“What shall I compare the kingdom of God to? It is like yeast that a woman took and mixed into about sixty pounds of flour until it worked all through the dough.”– Jesus (Luke 13-20-21, NIV)
Today’s LOTRW post celebrates Dionysius Exiguus (Dionysius the humble), who was born in Scythia about 470, but subsequently relocated to Rome; there he made a life’s work translating hundreds of Greek canons into Latin. Along the way, he invented the Anno Domini era, used to number the years of the Gregorian and Julian calendars. Nowadays the idea of “Before Christ” and “Anno Domini” (the year of our Lord) is so deeply imbedded in our current culture and language that few give it any conscious thought,regardless of religious heritage.
In the sciences, the time t plays an unquestioned central role, but scientists feel free to establish what might be considered the starting or reference point
Cosmologists might take this to be the moment of the Big Bang (or perhaps the most recent/present Big Bang). Physicists studying simpler systems might make other choices (for example, the motion of a simple pendulum might be described adopting t=0 as the instant of release). Archaeology, geology, and some other disciplines sometimes make use of BP (that is, Before Present). Is that a less familiar one? Here’s what Wikipedia has to say:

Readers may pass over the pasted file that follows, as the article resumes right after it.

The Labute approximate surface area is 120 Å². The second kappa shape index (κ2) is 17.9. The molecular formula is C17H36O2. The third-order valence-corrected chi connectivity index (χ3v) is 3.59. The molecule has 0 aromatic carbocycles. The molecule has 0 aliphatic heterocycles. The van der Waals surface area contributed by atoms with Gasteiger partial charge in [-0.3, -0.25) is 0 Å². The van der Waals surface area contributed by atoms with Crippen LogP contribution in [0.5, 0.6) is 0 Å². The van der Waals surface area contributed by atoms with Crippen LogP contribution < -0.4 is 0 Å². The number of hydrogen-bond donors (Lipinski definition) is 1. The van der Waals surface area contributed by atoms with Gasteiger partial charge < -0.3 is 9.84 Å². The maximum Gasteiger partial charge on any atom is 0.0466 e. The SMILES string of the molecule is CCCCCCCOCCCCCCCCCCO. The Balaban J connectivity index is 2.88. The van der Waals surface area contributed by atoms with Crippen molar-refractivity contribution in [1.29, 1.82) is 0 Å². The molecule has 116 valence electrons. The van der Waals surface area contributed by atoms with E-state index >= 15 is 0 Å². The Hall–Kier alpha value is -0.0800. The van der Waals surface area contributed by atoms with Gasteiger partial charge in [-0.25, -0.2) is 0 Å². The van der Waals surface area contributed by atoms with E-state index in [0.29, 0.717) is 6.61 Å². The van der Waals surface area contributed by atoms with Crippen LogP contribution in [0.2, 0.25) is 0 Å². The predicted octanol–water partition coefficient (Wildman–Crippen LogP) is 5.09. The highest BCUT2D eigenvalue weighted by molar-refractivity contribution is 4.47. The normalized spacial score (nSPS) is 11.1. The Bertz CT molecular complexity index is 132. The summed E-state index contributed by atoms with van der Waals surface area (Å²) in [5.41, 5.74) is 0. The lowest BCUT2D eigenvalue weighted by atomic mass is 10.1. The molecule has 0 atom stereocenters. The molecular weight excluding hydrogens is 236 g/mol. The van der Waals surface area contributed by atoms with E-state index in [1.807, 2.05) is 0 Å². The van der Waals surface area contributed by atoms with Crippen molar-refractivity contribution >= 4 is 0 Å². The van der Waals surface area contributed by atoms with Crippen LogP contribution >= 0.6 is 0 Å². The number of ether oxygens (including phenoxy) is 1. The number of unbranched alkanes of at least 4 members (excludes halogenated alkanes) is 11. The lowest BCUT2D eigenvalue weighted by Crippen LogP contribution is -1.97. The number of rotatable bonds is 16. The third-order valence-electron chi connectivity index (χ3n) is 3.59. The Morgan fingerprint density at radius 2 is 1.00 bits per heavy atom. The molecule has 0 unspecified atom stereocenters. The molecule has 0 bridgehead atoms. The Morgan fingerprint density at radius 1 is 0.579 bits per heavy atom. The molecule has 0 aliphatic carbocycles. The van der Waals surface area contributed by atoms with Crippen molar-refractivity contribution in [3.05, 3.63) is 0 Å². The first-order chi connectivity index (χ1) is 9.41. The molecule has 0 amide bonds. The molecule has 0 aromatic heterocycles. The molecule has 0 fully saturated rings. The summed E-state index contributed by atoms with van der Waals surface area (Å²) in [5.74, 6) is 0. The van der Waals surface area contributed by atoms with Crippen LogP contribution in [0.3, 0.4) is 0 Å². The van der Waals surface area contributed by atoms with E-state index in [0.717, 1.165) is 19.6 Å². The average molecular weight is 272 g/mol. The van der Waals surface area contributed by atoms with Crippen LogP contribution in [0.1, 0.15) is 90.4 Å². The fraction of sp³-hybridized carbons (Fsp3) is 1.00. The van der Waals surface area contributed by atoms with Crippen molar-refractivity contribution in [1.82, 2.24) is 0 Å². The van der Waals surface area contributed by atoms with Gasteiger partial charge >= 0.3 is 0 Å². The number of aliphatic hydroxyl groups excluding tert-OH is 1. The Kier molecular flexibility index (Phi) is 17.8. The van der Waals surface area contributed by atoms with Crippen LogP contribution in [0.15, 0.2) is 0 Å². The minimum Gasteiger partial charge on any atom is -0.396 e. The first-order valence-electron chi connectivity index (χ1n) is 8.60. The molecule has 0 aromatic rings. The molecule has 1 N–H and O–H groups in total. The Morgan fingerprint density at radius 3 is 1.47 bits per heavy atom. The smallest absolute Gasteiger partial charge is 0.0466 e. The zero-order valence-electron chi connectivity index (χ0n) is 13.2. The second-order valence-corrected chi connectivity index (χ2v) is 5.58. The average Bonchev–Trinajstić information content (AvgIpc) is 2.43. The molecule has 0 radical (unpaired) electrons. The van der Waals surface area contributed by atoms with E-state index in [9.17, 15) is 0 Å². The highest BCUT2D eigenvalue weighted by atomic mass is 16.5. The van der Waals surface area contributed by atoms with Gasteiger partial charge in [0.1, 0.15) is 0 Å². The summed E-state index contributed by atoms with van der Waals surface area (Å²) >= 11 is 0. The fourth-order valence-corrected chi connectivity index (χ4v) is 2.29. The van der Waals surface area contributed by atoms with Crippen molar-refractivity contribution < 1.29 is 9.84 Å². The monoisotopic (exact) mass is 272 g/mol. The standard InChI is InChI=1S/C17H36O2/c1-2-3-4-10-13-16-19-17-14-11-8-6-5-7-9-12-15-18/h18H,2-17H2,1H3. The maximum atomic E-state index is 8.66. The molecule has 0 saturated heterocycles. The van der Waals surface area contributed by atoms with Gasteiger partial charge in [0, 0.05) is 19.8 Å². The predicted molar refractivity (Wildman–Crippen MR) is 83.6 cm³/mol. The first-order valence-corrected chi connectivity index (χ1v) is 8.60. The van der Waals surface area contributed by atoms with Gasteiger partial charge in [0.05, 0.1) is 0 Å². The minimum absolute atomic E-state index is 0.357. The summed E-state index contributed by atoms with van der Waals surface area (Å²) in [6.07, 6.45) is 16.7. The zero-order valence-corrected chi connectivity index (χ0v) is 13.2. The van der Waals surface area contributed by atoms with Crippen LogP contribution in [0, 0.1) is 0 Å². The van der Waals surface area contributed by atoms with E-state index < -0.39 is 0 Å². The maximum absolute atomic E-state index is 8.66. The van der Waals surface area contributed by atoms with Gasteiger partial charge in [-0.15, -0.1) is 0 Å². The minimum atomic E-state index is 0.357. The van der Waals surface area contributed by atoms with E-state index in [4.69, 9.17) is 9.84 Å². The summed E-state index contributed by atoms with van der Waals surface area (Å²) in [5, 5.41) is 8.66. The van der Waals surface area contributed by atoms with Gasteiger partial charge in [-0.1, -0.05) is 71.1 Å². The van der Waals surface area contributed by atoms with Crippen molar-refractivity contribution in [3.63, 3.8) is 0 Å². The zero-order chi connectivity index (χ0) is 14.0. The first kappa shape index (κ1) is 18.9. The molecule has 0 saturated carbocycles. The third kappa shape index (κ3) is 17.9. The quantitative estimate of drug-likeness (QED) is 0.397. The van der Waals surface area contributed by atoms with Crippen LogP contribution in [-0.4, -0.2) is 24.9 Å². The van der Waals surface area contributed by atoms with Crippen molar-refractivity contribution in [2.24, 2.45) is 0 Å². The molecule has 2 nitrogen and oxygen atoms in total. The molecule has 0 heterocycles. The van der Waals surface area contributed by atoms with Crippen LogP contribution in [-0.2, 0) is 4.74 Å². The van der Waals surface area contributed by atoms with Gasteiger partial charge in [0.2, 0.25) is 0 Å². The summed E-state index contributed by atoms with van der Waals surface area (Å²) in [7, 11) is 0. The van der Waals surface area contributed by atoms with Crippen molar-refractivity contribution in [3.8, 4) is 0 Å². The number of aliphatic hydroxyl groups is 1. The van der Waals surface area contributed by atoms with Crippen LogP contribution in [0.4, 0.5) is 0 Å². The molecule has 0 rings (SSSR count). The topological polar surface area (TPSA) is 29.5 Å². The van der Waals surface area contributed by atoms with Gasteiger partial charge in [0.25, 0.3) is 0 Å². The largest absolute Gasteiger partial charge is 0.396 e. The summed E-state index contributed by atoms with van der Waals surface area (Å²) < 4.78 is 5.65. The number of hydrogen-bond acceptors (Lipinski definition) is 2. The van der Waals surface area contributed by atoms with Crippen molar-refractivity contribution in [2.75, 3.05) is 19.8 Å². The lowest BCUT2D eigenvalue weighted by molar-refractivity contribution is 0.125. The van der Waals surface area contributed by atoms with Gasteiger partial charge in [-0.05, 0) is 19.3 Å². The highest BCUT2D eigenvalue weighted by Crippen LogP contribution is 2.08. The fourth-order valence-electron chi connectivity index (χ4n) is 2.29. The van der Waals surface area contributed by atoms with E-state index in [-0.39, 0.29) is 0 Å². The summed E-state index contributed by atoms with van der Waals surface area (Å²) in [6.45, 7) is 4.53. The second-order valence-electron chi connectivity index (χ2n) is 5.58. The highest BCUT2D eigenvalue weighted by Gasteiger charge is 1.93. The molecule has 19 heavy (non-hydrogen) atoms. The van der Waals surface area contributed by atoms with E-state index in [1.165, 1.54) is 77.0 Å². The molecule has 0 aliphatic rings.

Before Present (BP) years is a time scale used mainly in archaeology, geology, and other scientific disciplines to specify when events occurred prior to the origin of practical radiocarbon dating in the 1950s. Because the “present” time changes, standard practice is to use 1 January 1950 as the commencement date (epoch) of the age scale. The abbreviation “BP” has been interpreted retrospectively as “Before Physics”; that refers to the time before nuclear weapons testing artificially altered the proportion of the carbon isotopes in the atmosphere, making dating after that time likely to be unreliable.
Which brings us to the year 2020 (that is, 2020 AD).
Current events make it tempting to repurpose Dionysius’ initials as follows: Before Covid, that is, BC; and Anno Disruptio (the year of rift) or Anno Discidio (the year of disruption), that is (AD). In the space of a few months, the world’s peoples have progressed from comfortable complacency, to awareness of a new infectious disease threat confined to China, to cowed living-at-home under the pall of a global pandemic.